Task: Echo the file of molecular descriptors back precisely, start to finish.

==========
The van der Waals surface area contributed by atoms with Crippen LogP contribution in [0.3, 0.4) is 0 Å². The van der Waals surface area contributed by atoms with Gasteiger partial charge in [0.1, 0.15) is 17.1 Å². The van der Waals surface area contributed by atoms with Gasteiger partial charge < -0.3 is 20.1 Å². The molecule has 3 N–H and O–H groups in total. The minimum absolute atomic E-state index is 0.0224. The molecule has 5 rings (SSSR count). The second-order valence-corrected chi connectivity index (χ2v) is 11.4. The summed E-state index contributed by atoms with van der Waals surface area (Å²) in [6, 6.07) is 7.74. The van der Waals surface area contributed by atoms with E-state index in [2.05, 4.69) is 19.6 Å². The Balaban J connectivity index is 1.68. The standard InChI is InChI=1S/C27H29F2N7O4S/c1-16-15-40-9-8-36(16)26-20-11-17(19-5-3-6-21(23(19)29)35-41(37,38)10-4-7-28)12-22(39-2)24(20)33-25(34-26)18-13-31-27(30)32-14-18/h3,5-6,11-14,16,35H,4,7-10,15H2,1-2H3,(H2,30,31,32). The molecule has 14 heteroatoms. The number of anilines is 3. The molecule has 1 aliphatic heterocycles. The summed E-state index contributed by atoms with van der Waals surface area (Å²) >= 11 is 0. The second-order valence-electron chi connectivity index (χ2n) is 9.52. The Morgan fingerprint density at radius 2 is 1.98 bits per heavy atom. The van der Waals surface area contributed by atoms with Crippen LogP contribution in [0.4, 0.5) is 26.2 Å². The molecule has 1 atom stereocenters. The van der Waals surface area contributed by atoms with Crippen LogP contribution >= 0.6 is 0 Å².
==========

The van der Waals surface area contributed by atoms with Crippen LogP contribution in [0.3, 0.4) is 0 Å². The van der Waals surface area contributed by atoms with Gasteiger partial charge in [0.1, 0.15) is 17.1 Å². The van der Waals surface area contributed by atoms with Gasteiger partial charge < -0.3 is 20.1 Å². The molecule has 3 N–H and O–H groups in total. The minimum absolute atomic E-state index is 0.0224. The molecule has 5 rings (SSSR count). The second-order valence-corrected chi connectivity index (χ2v) is 11.4. The summed E-state index contributed by atoms with van der Waals surface area (Å²) in [6, 6.07) is 7.74. The van der Waals surface area contributed by atoms with E-state index in [2.05, 4.69) is 19.6 Å². The Balaban J connectivity index is 1.68. The standard InChI is InChI=1S/C27H29F2N7O4S/c1-16-15-40-9-8-36(16)26-20-11-17(19-5-3-6-21(23(19)29)35-41(37,38)10-4-7-28)12-22(39-2)24(20)33-25(34-26)18-13-31-27(30)32-14-18/h3,5-6,11-14,16,35H,4,7-10,15H2,1-2H3,(H2,30,31,32). The molecule has 14 heteroatoms. The number of anilines is 3. The molecule has 1 aliphatic heterocycles. The summed E-state index contributed by atoms with van der Waals surface area (Å²) >= 11 is 0. The second-order valence-electron chi connectivity index (χ2n) is 9.52. The Morgan fingerprint density at radius 2 is 1.98 bits per heavy atom. The van der Waals surface area contributed by atoms with Crippen LogP contribution in [0.4, 0.5) is 26.2 Å². The molecule has 1 atom stereocenters. The van der Waals surface area contributed by atoms with Crippen LogP contribution >= 0.6 is 0 Å².